Space station returns at dusk with Kirobo, the talking toy robot

The International Space Station returns to the evening sky this week. Credit: NASA

Early morning sky events require more effort for many of us, which is why I’ve got good news to report on the evening front. The International Space Station (ISS) will fly by at dusk for the next couple weeks over many locations in the northern hemisphere. And tomorrow it will take on a chatty robotic passenger. More about him in a minute.

While you’re out watching the Perseid meteor shower, keep an eye out for the brilliant, steady light of the ISS as it travels from west to east across the sky. There’s no consistently brighter man-made satellite out there, making the station unmistakable.

I encourage amateur astronomers with telescopes to attempt to track the ISS through the eyepiece. Use low power and point your telescope a short distance ahead of where you expect space station to be, then return to look through the eyepiece. Keep trying till you catch it. Once locked on, you won’t believe the view. The orbiter looks like a brilliant white lumpy star with orange solar panels sticking out on the sides.

Japan’s H-2B rocket lifts off from a launch pad at the Tanegashima Space Center last Sunday Aug. 4, 2013. It’s carrying the HTV-4 cargo vessel which will rendezvous with the space station tomorrow. Credit: AP Photo / Kyodo News

The station crew has been busy preparing for tomorrow’s rendezvous and berthing of the Japan Aerospace Exploration Agency’s H-II Transfer Vehicle (HTV-4). The unmanned cargo vessel will deliver some five and a half tons of supplies and equipment, along with a small robot to serve as a companion to Japanese astronaut Koichi Wakata when he arrives at the station in November.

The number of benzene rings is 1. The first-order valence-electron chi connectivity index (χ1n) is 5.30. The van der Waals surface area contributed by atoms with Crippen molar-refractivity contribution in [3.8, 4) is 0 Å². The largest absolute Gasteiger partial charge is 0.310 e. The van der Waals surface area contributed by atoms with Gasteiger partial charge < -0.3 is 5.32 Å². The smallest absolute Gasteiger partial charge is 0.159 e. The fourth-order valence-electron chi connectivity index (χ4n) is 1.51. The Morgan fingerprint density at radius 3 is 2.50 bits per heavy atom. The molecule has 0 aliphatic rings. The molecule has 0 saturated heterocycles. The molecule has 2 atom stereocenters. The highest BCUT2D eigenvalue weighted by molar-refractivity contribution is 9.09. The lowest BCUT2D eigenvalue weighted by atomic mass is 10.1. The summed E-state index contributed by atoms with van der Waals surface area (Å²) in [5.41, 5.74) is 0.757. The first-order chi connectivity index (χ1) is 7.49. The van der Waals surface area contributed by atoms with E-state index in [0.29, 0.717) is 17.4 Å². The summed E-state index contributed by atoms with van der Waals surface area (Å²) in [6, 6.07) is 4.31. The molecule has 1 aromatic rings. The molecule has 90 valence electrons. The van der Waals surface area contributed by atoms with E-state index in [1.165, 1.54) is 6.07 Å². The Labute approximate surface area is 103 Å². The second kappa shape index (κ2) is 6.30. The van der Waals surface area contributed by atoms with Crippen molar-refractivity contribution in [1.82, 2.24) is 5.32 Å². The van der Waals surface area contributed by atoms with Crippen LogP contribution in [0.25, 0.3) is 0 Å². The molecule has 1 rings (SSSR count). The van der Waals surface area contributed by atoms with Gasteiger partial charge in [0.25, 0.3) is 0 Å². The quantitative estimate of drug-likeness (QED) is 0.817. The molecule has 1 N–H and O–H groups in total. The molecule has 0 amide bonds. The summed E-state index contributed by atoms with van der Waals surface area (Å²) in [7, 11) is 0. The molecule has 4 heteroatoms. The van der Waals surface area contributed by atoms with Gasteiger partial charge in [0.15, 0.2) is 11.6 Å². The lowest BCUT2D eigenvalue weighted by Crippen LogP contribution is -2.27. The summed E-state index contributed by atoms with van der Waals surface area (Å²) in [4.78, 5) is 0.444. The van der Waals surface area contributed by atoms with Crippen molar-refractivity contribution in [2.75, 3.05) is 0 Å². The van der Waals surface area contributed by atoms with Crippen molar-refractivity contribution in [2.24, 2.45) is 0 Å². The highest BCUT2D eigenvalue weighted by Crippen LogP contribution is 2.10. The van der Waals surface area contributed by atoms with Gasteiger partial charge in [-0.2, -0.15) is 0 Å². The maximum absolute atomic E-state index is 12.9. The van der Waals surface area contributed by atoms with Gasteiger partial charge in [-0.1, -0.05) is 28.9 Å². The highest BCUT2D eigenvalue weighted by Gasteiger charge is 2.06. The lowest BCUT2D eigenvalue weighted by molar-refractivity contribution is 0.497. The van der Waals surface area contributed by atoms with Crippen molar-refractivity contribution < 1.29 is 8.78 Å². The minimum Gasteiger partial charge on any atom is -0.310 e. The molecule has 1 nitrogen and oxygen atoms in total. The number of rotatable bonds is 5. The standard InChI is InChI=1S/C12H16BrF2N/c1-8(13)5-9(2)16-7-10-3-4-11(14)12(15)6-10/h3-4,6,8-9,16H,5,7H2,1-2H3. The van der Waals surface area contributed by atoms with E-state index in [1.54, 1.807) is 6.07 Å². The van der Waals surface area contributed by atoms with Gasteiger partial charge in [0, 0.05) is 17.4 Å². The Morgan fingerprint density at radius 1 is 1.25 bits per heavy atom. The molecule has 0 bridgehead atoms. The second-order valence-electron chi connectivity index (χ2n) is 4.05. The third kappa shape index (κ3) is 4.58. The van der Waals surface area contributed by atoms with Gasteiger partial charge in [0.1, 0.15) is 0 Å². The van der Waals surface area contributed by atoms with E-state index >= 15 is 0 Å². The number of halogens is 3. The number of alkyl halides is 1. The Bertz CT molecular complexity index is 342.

A brief conversation with Kirobo

Kirobo, created by the Kibo Robot Project, is 13 inches (34 cm) tall, speaks Japanese and was designed to be a “conversation crewmate” to pass the time with in space. The Project hopes to study human-robot interactions as well as provide Wakata with a little entertainment during his long voyage.

Kirobo was put through a series of zero-gravity and other safety tests before it was deemed ready for flight. Credit: Kibo Robot Project

Tonight and tomorrow, HTV-4 and ISS will be drawing closer together as they chase each other across the sky. See if you can catch the pair. You can either go to Spaceweather’s satellite flybys and type in your zip code or log on to Heavens Above to get pass times for both craft for your town. For live tracking, drop by n2yo.com.

Below are pass times for the ISS and HTV-4 for the Duluth, Minn. region for tonight when HTV-4 and the ISS will be only 2 minutes apart:

* Aug. 8: HTV-4 pass at 9:34 p.m. and crossing nearly overhead. Max. brightness = 1st magnitude. ISS flys by two minutes later at 9:36 p.m. Brilliant overhead pass! Max. brightness: -3 magnitude or brighter than Jupiter. Second set of passes at 11:11 p.m. for HTV-4 and 11:14 p.m. for the ISS in the northern sky.

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